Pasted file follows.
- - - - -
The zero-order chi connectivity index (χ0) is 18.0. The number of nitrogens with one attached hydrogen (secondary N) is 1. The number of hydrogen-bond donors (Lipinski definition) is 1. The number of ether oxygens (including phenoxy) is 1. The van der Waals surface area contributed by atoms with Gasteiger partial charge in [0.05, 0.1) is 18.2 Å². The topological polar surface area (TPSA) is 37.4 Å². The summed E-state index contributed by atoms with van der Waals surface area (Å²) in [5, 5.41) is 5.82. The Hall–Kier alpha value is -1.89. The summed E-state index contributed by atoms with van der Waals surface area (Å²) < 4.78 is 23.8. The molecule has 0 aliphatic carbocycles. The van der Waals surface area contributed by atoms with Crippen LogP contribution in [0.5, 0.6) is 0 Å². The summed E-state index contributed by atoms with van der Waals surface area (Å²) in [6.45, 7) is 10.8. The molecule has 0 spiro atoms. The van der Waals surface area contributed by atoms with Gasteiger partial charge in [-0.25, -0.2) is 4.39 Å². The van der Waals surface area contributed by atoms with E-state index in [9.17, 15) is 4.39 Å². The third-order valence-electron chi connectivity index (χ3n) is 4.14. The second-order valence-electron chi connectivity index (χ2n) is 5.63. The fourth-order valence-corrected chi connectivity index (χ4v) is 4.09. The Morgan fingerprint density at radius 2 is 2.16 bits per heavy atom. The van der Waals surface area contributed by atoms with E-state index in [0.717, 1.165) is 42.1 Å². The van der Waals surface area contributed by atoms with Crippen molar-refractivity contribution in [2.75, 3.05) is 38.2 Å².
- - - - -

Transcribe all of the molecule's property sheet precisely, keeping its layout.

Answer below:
The zero-order chi connectivity index (χ0) is 18.0. The number of nitrogens with one attached hydrogen (secondary N) is 1. The number of hydrogen-bond donors (Lipinski definition) is 1. The number of ether oxygens (including phenoxy) is 1. The van der Waals surface area contributed by atoms with Gasteiger partial charge in [0.05, 0.1) is 18.2 Å². The topological polar surface area (TPSA) is 37.4 Å². The summed E-state index contributed by atoms with van der Waals surface area (Å²) in [5, 5.41) is 5.82. The Hall–Kier alpha value is -1.89. The summed E-state index contributed by atoms with van der Waals surface area (Å²) < 4.78 is 23.8. The molecule has 0 aliphatic carbocycles. The van der Waals surface area contributed by atoms with Crippen LogP contribution in [0.5, 0.6) is 0 Å². The summed E-state index contributed by atoms with van der Waals surface area (Å²) in [6.45, 7) is 10.8. The molecule has 0 spiro atoms. The van der Waals surface area contributed by atoms with Gasteiger partial charge in [-0.25, -0.2) is 4.39 Å². The van der Waals surface area contributed by atoms with E-state index in [9.17, 15) is 4.39 Å². The third-order valence-electron chi connectivity index (χ3n) is 4.14. The second-order valence-electron chi connectivity index (χ2n) is 5.63. The fourth-order valence-corrected chi connectivity index (χ4v) is 4.09. The Morgan fingerprint density at radius 2 is 2.16 bits per heavy atom. The van der Waals surface area contributed by atoms with E-state index in [0.717, 1.165) is 42.1 Å². The van der Waals surface area contributed by atoms with Crippen molar-refractivity contribution in [2.75, 3.05) is 38.2 Å².